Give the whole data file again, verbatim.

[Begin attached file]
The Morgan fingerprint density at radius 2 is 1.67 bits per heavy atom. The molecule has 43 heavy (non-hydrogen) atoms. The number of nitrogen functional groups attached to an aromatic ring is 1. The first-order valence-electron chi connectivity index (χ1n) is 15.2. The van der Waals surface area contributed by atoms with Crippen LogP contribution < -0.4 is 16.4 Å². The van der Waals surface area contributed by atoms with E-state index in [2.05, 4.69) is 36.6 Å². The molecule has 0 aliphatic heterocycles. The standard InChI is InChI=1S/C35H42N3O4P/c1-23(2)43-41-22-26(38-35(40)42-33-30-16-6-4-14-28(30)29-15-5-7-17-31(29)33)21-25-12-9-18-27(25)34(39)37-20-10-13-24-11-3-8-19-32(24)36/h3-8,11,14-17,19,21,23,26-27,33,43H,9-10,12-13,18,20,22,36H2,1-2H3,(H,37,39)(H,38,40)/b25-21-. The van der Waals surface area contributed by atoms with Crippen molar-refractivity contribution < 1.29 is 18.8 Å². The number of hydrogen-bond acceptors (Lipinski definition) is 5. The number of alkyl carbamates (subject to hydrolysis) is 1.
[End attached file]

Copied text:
The Morgan fingerprint density at radius 2 is 1.67 bits per heavy atom. The molecule has 43 heavy (non-hydrogen) atoms. The number of nitrogen functional groups attached to an aromatic ring is 1. The first-order valence-electron chi connectivity index (χ1n) is 15.2. The van der Waals surface area contributed by atoms with Crippen LogP contribution < -0.4 is 16.4 Å². The van der Waals surface area contributed by atoms with E-state index in [2.05, 4.69) is 36.6 Å². The molecule has 0 aliphatic heterocycles. The standard InChI is InChI=1S/C35H42N3O4P/c1-23(2)43-41-22-26(38-35(40)42-33-30-16-6-4-14-28(30)29-15-5-7-17-31(29)33)21-25-12-9-18-27(25)34(39)37-20-10-13-24-11-3-8-19-32(24)36/h3-8,11,14-17,19,21,23,26-27,33,43H,9-10,12-13,18,20,22,36H2,1-2H3,(H,37,39)(H,38,40)/b25-21-. The van der Waals surface area contributed by atoms with Crippen molar-refractivity contribution < 1.29 is 18.8 Å². The number of hydrogen-bond acceptors (Lipinski definition) is 5. The number of alkyl carbamates (subject to hydrolysis) is 1.